In a move that defies credibility, Western Australian Treasurer Eric Ripper denied government involvement in the police raid on a Perth newspaper last week. Yesterday Ripper said he told WA parliament he made one phone call to report a concern that Cabinet confidentiality may have been breached. He then claimed he had no further involvement until told the raid had taken place. Ripper was at the centre of an article in the Sunday Times which suggested he was using taxpayer funds for party advertising.
Ripper’s claim does not explain why a massive force of sixteen police officers raided the newsroom of the Murdoch-owned weekly Wednesday. Major Fraud Squad (MFS) officers were there on behalf of the fraud squad which was trying to find who leaked information about a government decision to spend $16 million. Police say that five officers initially went to the Sunday Times but more were sent when the paper’s management initially refused to co-operate.
Police removed documents, blocked exits at the newspaper's building and searched staff. The search lasted four hours and the paper’s editor Sam Weir was interviewed for over an hour. Story writer Paul Lampathakis was not in the Sunday Times building at the time of the police raid but police removed several items and notes from his desk. Detective Senior Sergeant Dom Blackshaw said documents had been seized during the search as part of an investigation into "potential breaches of the secrecy provisions of the criminal code".
In February the Sunday Times published an article by Lampathakis which said WA’s Treasurer, Eric Ripper in his role as head of the cabinet communication sub-committee, "urgently" asked the expenditure review committee for $5.25 million for the first half of the year and a further $10.75 million to July next year. Lampathakis’s story quoted “government sources” who said the money was to be spent on a strategic advertising campaign to help Labour's bid for re-election later this year.
The government was more offended by the unauthorised disclosure than the misuse of public funds and immediately launched a witch-hunt to identify the culprit. They referred the matter to the Corruption and Crime Commission (CCC). The government dusted down Section 28 of the 2003 CCC Act which read that "certain officers" are obliged to report misconduct. The CCC claims it did not act on the referral because it already has more complaints than it can handle. They in turn referred the matter to the police where it ended up in the hands of the Major Fraud Squad.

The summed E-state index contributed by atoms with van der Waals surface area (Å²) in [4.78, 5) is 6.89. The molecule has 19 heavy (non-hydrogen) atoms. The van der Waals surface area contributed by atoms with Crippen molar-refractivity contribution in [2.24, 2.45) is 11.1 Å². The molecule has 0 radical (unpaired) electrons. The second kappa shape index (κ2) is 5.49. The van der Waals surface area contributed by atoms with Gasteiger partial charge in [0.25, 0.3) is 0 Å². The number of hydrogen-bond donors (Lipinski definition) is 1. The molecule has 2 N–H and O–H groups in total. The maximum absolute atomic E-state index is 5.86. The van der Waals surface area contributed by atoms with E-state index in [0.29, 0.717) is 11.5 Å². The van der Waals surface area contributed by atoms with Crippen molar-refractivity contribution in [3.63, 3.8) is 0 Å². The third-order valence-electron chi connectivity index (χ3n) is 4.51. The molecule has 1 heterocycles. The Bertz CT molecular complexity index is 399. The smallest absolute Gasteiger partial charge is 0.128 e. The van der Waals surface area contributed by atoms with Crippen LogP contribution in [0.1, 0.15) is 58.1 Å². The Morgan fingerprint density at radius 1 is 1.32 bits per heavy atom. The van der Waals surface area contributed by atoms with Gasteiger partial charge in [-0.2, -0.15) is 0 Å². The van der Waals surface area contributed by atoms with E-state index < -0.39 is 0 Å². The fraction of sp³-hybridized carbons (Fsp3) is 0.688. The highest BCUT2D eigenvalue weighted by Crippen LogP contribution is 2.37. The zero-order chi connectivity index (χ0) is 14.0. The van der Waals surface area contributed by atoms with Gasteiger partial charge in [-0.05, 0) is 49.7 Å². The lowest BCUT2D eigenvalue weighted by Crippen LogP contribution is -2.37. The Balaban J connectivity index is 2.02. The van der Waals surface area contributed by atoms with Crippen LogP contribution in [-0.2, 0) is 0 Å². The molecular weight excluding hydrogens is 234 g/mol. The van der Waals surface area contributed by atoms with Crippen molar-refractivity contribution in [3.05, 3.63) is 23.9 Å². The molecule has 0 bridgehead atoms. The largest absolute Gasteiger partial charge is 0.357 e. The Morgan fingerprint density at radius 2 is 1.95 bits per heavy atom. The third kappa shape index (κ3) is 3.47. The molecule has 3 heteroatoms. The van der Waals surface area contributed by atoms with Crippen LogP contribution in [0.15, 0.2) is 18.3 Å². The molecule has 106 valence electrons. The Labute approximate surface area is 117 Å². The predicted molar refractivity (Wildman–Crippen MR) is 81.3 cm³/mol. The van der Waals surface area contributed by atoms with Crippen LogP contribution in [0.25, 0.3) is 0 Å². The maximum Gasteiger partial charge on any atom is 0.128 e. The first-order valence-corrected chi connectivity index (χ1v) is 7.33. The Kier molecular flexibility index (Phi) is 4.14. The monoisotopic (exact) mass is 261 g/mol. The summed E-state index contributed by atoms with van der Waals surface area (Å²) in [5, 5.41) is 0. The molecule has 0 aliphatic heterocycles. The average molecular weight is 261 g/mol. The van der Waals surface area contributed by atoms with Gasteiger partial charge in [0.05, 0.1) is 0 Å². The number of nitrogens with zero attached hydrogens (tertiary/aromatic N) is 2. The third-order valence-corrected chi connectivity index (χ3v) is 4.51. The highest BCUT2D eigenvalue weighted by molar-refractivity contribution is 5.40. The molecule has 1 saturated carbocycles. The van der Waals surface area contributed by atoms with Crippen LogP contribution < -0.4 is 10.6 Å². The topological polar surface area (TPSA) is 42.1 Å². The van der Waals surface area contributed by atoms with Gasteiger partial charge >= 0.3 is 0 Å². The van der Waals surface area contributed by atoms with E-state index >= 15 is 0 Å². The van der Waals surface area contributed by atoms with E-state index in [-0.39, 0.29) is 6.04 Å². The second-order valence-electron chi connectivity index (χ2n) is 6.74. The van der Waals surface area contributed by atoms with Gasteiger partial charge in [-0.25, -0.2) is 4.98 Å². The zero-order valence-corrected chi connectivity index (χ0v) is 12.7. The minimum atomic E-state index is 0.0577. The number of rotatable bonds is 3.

While it is possible that the MFS conducted the raid without informing the government, it seems unlikely police senior management would have approved so public a move without some political consultation. Ripper’s claim of non-involvement in Wednesday’s events also flies in the face of a statement released by his boss. The day after the raid, the office of the Western Australian Premier Alan Carpenter (himself a former journalist) admitted it had made the complaint that led to the raid. A department spokesman said they referred allegations of the unauthorised disclosure of a confidential document to the WA police and the CCC.
The Sunday Times editor, Sam Weir was outraged by the raid on his newspaper. He said it was the second time in a month the paper had been raided by police over a Lampathakis story. The earlier Lampathakis story concerned the dumping of computers from Royal Perth Hospital that still contained private medical details of patients. Journalist union MEAA local secretary Michael Sinclair-Jones said the latest search was outrageous. "It's an attack on free speech," he said, "an outrageous attempt to stifle free speech and impede the press.”
Media coalition Australia's Right to Know chief and News Ltd CEO John Hartigan said the raid was a farcical and transparent attempt to punish journalists and whistleblowers. Cowan University journalism lecturer Kayt Davies told Crikey the police have learned an embarrassing lesson from the raid. He said he hopes the MFS now knows “that the media yowls like a pack of angry watchdogs if you squeeze it and so it’s best to use whatever discretion you have up your sleeve and to leave it alone.”
The raid was captured by the Sunday Times website Perth Now's own cameras and posted on Youtube. There is an excellent spot of editing in the piece when a scene showing a policeman claiming the search will not be “intrusive” is immediately followed by a shot of another putting on what looks like surgical gloves!